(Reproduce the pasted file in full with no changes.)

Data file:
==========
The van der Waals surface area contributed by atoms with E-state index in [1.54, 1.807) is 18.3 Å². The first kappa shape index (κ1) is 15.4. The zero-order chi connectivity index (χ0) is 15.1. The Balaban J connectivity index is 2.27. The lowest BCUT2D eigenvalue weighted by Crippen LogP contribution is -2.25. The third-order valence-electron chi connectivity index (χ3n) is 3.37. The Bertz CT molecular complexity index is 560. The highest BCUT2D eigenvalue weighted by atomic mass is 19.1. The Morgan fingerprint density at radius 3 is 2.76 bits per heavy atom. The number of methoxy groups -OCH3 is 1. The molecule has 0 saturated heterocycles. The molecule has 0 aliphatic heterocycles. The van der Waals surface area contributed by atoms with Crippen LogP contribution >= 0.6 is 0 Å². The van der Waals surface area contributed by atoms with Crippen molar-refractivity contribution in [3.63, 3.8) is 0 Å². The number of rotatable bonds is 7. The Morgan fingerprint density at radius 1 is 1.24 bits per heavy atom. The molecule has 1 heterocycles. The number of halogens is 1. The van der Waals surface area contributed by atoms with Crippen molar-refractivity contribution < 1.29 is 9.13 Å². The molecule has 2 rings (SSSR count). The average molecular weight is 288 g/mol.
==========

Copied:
The van der Waals surface area contributed by atoms with E-state index in [1.54, 1.807) is 18.3 Å². The first kappa shape index (κ1) is 15.4. The zero-order chi connectivity index (χ0) is 15.1. The Balaban J connectivity index is 2.27. The lowest BCUT2D eigenvalue weighted by Crippen LogP contribution is -2.25. The third-order valence-electron chi connectivity index (χ3n) is 3.37. The Bertz CT molecular complexity index is 560. The highest BCUT2D eigenvalue weighted by atomic mass is 19.1. The Morgan fingerprint density at radius 3 is 2.76 bits per heavy atom. The number of methoxy groups -OCH3 is 1. The molecule has 0 saturated heterocycles. The molecule has 0 aliphatic heterocycles. The van der Waals surface area contributed by atoms with Crippen LogP contribution >= 0.6 is 0 Å². The van der Waals surface area contributed by atoms with Crippen molar-refractivity contribution in [3.63, 3.8) is 0 Å². The number of rotatable bonds is 7. The Morgan fingerprint density at radius 1 is 1.24 bits per heavy atom. The molecule has 1 heterocycles. The number of halogens is 1. The van der Waals surface area contributed by atoms with Crippen molar-refractivity contribution < 1.29 is 9.13 Å². The molecule has 2 rings (SSSR count). The average molecular weight is 288 g/mol.